It’s essentially the same thinking, but on the other side of the ball. At 4for4, we use Adjusted Fantasy Points Allowed (aFPA) – it’s “adjusted” for strength of schedule, so if a defense faces four great running backs at the start of the season, that schedule bias is removed.
You bring up a good example of how defensive FP/touch could be utilized if injuries (or weather?) changes the landscape of a particular game. I wouldn’t want to give up aFPA, but defensive FP/touch would be nice to have as well, though I’d probably want to adjust it for schedule bias so that we can do an apples-to-apples comparison of defenses.
Fantasy points per touch aren’t the only non-standard metric you use in your player valuation. Tell us about %RV and why relative value is an important measure for gamers to understand?
RV stands for Relative Value, which is the metric I use to measure a player’s preseason and end-of-season value relative to the other fantasy “starters” in the league. This is based on a Value Based Drafting philosophy, and I used it specifically to evaluate how different scoring systems value different positions.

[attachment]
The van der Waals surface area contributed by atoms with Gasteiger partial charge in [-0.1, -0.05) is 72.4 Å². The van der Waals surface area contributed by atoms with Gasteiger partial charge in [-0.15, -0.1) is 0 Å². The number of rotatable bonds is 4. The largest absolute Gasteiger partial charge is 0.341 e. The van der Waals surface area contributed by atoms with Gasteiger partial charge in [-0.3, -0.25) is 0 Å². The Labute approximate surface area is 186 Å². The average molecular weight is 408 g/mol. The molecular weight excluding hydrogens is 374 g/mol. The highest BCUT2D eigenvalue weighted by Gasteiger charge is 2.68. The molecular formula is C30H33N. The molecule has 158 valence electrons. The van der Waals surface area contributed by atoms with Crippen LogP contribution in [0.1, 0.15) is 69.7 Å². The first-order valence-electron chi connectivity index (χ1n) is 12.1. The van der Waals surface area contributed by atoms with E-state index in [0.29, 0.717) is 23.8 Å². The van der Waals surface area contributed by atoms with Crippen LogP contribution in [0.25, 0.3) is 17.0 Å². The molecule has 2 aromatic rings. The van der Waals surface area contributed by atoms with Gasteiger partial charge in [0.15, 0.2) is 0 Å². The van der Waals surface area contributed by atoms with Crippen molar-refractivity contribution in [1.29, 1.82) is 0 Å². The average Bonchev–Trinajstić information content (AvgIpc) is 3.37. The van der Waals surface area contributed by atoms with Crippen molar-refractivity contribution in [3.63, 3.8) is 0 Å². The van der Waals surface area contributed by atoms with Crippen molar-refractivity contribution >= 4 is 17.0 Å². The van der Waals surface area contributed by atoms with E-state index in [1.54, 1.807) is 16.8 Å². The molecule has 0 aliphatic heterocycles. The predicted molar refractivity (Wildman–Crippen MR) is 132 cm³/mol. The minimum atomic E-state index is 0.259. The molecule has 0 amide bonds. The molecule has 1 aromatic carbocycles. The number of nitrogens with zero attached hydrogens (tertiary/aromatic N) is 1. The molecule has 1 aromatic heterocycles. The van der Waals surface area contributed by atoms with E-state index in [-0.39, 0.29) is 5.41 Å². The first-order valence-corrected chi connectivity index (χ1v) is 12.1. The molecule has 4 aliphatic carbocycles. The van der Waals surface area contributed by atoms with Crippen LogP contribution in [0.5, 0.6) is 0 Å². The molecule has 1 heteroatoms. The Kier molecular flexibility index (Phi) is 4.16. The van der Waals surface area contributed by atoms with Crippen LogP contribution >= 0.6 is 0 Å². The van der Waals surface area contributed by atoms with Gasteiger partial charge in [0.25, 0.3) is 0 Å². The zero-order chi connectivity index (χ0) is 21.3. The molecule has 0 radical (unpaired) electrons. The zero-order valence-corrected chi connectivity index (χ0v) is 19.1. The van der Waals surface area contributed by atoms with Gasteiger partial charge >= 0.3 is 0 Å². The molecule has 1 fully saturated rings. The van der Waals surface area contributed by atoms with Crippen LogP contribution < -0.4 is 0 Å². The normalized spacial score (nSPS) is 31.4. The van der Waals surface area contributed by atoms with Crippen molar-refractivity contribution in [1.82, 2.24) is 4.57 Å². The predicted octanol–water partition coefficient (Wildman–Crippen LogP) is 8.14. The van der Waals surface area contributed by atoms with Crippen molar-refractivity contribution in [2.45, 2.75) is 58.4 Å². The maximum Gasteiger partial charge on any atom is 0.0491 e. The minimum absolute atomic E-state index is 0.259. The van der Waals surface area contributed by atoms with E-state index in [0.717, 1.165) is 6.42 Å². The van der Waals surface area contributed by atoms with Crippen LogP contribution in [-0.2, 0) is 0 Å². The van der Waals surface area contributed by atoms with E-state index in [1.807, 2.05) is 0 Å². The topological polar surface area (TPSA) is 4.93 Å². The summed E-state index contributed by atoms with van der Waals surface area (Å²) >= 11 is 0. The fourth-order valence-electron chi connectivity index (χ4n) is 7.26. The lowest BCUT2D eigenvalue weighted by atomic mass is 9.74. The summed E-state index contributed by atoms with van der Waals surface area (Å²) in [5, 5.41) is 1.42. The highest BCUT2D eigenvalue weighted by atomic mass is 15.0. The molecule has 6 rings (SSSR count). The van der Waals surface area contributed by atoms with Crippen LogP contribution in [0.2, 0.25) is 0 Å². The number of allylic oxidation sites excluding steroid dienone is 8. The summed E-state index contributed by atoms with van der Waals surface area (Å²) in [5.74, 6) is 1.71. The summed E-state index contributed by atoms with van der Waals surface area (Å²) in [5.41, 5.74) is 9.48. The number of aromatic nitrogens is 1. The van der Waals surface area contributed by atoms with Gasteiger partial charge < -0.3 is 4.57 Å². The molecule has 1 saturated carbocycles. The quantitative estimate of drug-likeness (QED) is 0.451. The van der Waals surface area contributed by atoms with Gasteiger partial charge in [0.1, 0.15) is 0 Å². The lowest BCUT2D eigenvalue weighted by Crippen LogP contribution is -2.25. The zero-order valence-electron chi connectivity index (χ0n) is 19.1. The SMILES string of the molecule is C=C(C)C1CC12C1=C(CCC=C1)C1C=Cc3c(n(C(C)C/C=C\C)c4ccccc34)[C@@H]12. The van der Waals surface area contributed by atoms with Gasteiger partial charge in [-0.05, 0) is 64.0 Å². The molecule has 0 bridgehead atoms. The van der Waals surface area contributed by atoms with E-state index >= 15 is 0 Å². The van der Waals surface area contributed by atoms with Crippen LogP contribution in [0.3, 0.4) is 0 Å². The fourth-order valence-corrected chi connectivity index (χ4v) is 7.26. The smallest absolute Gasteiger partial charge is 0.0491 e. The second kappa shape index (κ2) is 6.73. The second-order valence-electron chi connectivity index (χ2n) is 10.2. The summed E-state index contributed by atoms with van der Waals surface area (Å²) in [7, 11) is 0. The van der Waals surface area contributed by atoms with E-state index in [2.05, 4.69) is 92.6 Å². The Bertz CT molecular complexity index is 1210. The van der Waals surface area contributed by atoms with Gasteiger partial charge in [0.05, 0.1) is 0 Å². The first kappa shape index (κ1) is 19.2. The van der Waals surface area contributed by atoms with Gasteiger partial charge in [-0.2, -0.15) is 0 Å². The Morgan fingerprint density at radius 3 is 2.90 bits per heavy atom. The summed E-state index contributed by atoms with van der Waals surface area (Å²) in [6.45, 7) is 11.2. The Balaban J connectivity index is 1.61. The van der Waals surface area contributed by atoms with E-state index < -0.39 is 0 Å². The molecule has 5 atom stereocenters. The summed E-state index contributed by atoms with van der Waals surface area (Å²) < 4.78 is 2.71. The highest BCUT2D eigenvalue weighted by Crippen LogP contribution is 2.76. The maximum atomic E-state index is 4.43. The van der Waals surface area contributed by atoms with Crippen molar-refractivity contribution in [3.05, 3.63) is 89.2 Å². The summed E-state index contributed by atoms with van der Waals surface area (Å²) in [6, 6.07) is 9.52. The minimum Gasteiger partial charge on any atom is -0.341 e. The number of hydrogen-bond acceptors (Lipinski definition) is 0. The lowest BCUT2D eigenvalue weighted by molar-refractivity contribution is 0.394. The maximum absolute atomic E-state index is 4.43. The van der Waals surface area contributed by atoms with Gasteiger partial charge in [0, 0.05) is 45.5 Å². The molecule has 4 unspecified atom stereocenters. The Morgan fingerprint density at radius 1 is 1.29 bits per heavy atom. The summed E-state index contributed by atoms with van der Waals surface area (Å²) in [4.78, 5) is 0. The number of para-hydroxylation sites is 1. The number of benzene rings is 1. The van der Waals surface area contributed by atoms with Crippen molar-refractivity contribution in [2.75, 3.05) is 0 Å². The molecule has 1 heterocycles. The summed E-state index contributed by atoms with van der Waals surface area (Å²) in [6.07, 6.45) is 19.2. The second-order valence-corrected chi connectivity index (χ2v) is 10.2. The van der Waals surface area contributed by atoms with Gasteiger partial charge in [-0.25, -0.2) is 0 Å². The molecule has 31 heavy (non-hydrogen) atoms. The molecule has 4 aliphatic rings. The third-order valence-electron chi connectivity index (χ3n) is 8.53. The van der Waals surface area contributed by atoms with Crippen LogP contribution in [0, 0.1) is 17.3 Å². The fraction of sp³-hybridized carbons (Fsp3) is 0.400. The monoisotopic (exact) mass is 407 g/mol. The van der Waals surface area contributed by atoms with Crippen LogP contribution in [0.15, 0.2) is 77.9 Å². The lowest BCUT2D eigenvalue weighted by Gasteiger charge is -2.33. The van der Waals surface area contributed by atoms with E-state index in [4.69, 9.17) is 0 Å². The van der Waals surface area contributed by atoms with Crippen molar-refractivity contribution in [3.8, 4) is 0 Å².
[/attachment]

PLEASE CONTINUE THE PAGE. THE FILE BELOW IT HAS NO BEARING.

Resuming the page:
I read your ‘to PPR, or not to PPR’ piece, penned for Rotoworld and shared via Yahoo that pretty convincingly argues in support of standard scoring settings. Is there anything you want to share on that here?
Well, I prefer standard to PPR for the reasons laid out in the study, but I’m not at all opposed to making other changes to reduce the league’s dependency on touchdowns scored, which can often be random and difficult to predict. I mentioned the concept of rewarding players for gaining first downs, which is a better way (in my opinion) to reward players for on-field production. Leagues could also ramp up the points rewarded for yardage, which would also serve to reduce the importance of touchdowns.